You started recording the album after your 2014 album, I’m in Your Mind Fuzz and you’ve recorded two other records since then where you explored different genres. Why did you sit on this album for so long?
S: For starters, this record was more challenging at a musical and rehearsing level. The songs were hard to play and weren’t the kind of songs that we can work in overdubs or anything like that. We wanted to make them feel live and get that energy with everyone in a room together. It took an unexpectedly long amount of time to put it together properly. We wrote a lot of it after Mind Fuzz but we canned a lot of ideas. There were songs we recorded that were in-between songs but we wanted all of them to link and it didn’t sound right. So it took a really long time build this bridge of songs with having to reconstruct it over and over again and fill these gaps. Also, I wanted to play these songs live. Our last two records had songs that were really hard to play live so I put a lot of focus on making it work live so we could take it on more tours and letting it sort of brew until it was ready. These songs are definitely my favourite to play live and have them evolve over time.
Did you do any notable covers earlier on?
We covered more Stooges songs than anything. I can recall doing “TVI”, “Wanna Be a Dog”, and “Shake Appeal.”
It’s great that you mentioned the Stooges because that brings me into my next question. What was it like to have Iggy Pop play your music on his BBC Radio show?
S: It was extremely unexpected and ridiculously cool!
What do you guys like to do for fun while on the road?
We’re pretty fortunate that we get along really well. Aside from being in a band, we’re also all best mates as well which helps. It’s pretty weird passing the time. Touring has been shows every night and drives everyday so there isn’t much downtime. The only downtime we get is sitting still in a bus. I like working on other people’s music and mixing it. We also have some good chats!
Acclaimed cult director Alejandro Jodorowsky has praised your “People Vultures” video and I’m sure he was a big influence for your director. Do you have any influences that heavily get into your writing and recording process?
It’s always hard to pinpoint influences. With Nonagon Infinity, the thing I was listening to the most which made its way into the record was Hawkwind. I guess the classic era of Hawkwind if there was one, so like Space Ritual, Do-Re-Mi, and Halls of the Mountain Grill. I was just listening to heaves of Hawkwind at the time. If there is one point of reference it would be them.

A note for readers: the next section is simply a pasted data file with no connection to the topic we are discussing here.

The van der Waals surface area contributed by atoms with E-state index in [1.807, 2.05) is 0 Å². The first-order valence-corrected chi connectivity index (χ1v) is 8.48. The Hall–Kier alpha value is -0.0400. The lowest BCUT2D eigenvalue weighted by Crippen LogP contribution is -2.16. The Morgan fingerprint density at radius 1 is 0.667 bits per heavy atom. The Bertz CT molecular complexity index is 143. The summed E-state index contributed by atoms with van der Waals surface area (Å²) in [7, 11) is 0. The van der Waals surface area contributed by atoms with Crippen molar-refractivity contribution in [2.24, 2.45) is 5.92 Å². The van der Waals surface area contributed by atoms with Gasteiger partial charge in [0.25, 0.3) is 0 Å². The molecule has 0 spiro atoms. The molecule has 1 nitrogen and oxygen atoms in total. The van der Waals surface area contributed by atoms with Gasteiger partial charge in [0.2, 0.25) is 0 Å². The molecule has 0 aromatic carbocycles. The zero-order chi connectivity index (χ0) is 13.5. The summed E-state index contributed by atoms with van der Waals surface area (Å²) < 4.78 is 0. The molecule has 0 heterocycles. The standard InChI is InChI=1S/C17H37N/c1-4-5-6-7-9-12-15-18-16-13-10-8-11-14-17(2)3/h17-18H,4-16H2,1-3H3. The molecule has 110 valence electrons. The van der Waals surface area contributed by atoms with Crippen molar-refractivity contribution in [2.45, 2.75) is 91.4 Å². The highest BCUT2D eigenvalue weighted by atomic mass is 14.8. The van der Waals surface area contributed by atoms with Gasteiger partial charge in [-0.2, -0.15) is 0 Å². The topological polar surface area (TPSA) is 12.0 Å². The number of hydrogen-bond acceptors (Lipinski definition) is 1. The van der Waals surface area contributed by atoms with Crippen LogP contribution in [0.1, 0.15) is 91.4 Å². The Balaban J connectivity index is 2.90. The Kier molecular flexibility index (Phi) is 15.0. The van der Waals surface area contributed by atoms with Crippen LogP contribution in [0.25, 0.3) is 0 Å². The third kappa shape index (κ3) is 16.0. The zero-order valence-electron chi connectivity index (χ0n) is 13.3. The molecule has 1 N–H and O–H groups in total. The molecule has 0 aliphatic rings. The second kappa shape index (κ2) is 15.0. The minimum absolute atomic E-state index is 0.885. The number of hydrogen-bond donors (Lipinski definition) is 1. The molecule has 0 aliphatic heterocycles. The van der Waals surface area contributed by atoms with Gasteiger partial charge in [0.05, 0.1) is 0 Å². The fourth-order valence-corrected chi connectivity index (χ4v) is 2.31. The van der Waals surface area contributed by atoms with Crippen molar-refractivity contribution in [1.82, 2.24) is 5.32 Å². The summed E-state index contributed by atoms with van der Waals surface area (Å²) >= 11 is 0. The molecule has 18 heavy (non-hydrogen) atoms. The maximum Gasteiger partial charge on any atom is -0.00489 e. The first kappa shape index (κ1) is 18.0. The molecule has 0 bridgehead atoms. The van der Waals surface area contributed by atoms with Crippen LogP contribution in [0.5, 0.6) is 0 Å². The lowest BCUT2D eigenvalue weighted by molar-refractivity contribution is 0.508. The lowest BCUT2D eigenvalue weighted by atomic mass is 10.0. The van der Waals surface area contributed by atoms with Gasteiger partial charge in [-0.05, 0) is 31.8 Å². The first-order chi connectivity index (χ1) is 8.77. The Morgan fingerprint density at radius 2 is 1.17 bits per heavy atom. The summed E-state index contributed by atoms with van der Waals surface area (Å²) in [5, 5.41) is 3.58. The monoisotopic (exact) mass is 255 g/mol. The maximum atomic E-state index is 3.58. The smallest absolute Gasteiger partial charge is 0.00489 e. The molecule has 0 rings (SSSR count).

Your band has released 3 LPs in the last 18 months. What can we expect next from King Gizzard?
N.I. was super challenging, mentally draining, fatiguing, and simply frustrating at some points, so we agreed to relax and take a step back after this one. We started working on some newer stuff but this record will probably be the only one we release this year. We’ve done a bunch of recording at our little studio back home but it’s in its very early days.
Well, those are all my questions! However, I would like to play a little game of F**k, Marry, Kill with you if that’s cool.
S: (Nervous) Alright.
I have three scenarios for you. First: Aragorn, Legolas, and Gandalf.
S: I like this one! I would marry Aragorn, kill Legolas and f**k Gandalf.
Amazing. No need to explore your reasoning! Next, since you guys are Australian: Chris Hemsworth, Hugh Jackman, and Nicole Kidman. I threw in a woman to make it a bit easier.
S: I would kill Chris Hemsworth. I’m pretty certain about that one. I think I would marry Nicole Kidman and f**k Hugh Jackman.
I have you on record for that!
Finally, since you’ve toured with these guys before: Jay Watson (Tame Impala, GUM, Pond), Mac DeMarco, and Kevin Parker (Tame Impala)
S: Oh f**k. I’d kill Mac DeMarco, I’d f**k Kevin Parker and I’d marry Jay.
Thats probably the best case scenario.
Well, thanks for your time and have an awesome show tonight!
S: Cheers, mate!
As for the show, it was one for the books. The Velvet Underground transformed into a sweaty cathedral to honour and celebrate the rock gods that are King Gizzard and the Lizard Wizard. They ripped through tracks off their new record along with older crowd favourites like the epic 16 minute “Head On/Pill” which concluded their set. Photographers were being pushed around in every direction while trying to snap some photos of the band in their element. People came straight from work dressed in their finest suits to ensure they didn’t a miss a beat of the show. If you didn’t catch them this time or are completely unaware of this band’s existence, be sure to listen to Nonagon Infinity.
Fave tracks: Robot Stop, Big Fig Wasp, Gamma Knife, Evil Death Roll.